There is nothing like a list of rankings to make bloggers needy and nerdy at the same time, so it is good to see that Tim Selwyn has done sums and produced the NZ Blogosphere rankings. As expected, some bloggers are doubting the results and questioning the methodology. The Fundy Post will not be among them: this blog's standing at number 30 is quite agreeable, particularly as little was posted here for much of the survey period.
That said, I cannot resist the opportunity to examine The State of the New Zealand Blogosphere. After all, we are a nation given over to introspection, doubt and self-examination. We love this sort of thing. So, Hey ho, let's go.
For a start, there seem to be an awful lot of libertarians in Blogzealand but one hardly ever meets them IRL; is blogging a condition of membership of the ACT Party? There are a fair number of lefties as well, although I note that my own commitment to the Left is questioned by Mr Selwyn. Was it something I said?
It is also a very male list. I count ten blogs of the one hundred which are written by a woman or by a group in which a woman is prominent; only one, Red Confectionery, is a wholly female group blog. I am not sure what to think of that, especially since most of the blogs on this list are political in content. Where are the women? Are so few blogging about politics? Is it because of the troll problem?
And what of the blogs written by women which are not about politics; why are they not on this list? Where are Harvest Bird, Robyn and Make Tea Not War? Where is Wanda Harland when we need her? And why all these questions?
The answer is in the small print. This is a ranking of political blogs. It is all about "public discourse," a phrase which presumably means No Cats. There are exceptions, but then you couldn't have a blog party without inviting Brain Stab, could you? But then you can't have a party without any girls; if you don't have girls, the men stand around talking about politics.
In my less than humble opinion, the problem with blogs is that the political chaps want to have their say, so they set up blogs and link to all the other political chaps. Blogging is serious business, for serious people. The real political blogs are joined by fake ones – politicians pretending to be bloggers. The non-political blogs, often written by people with specialist interests who know what they are talking about, don't get a look in. Writing skills count less than political allegiances. And the result is a list like this, where many of the entries, whether left or right, are unreadable.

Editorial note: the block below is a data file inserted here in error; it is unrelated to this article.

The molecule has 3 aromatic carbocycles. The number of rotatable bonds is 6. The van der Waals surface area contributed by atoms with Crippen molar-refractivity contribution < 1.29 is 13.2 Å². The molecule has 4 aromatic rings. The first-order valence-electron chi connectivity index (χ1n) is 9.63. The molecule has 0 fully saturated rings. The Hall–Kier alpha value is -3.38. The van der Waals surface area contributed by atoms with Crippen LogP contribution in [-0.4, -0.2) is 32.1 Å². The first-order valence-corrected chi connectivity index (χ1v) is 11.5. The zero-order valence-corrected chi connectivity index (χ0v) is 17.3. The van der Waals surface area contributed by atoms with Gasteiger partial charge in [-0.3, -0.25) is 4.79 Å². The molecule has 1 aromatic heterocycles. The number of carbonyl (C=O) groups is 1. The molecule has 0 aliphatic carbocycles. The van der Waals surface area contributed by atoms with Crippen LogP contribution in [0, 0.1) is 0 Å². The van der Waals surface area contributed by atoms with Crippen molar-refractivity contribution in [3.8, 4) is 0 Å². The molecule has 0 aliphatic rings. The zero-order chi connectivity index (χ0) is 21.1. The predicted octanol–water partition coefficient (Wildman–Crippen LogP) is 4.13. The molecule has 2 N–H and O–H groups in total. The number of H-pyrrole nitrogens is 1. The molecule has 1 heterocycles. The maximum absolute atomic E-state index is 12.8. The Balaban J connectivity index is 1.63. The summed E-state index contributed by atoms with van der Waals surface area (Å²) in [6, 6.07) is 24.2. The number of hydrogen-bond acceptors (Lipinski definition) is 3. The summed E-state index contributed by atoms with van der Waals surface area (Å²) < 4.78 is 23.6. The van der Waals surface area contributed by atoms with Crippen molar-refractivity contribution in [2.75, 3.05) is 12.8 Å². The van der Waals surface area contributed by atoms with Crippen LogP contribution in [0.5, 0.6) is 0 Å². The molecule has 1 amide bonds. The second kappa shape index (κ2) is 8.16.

Not that Mr Selwyn is at fault in compiling this list. The dominance of political blogs seems to be a natural feature of the blogging ecosystem and is self-perpetuating. Among those political blogs are writers who are informed about the issues and can present the arguments. It is just a shame about the rest. I, for one, would rather see a good blog about cats in the list, rather than a bad blog about the Resource Management Act.
Let's look on the bright side: Mr Selwyn's list may help to bring about change. By making a list and updating it, he may bring to public attention blogs which otherwise would be overlooked. People might discover Ethical Martini, stanselen, Channel Chanel or the new blog of the legendary Liz Shaw: political, written by a woman and filled with observations such as "It's great to go outside and get some fresh air while having a cigarette."
Having read this far, you may be asking, "how do I get into this blogging craze which is sweeping the nation? Is there a dress code? Do I need special equipment?" You could start by reading the articles posted here , which includes one that tells you not to use "here" as a link term. In fact, it turns out I am doing everything wrong. For blogging success, I should be including tags (Blogger helpfully gives as examples "scooters, vacation, fall" which makes me think of Mark E Smith on a Vespa, somewhere in Italy) but I can't be arsed. I should also be using titles that are relevant to the topics, but that would be no fun.
These pages also include this helpful advice:
"To me, the most difficult thing about blogging is finding a good topic. Not all days: some days I have so many ideas that I couldn't possibly blog about them all. That's why it's handy to keep a blogging notebook or a blogging calendar. I use those 10 cent little spiral notebooks. Others I know use those calendars that the dentist, vet, and bank give away during December. There's no right answer; use whatever works for you.I use a computer. It's a Macintosh; that works for me. I find the best thing to do with those calenders is to put them in the bin.
Here's my blogging pro-tip: nothing is predictable. Here is an example. Of all the images I have posted, the one which has brought in the most traffic is the furry girl. Yes, furries are coming to this blog. At least they don't know where I live. Yiff.
Here is The Fall, a band which has had so many members that they cannot remember the name of their first drummer: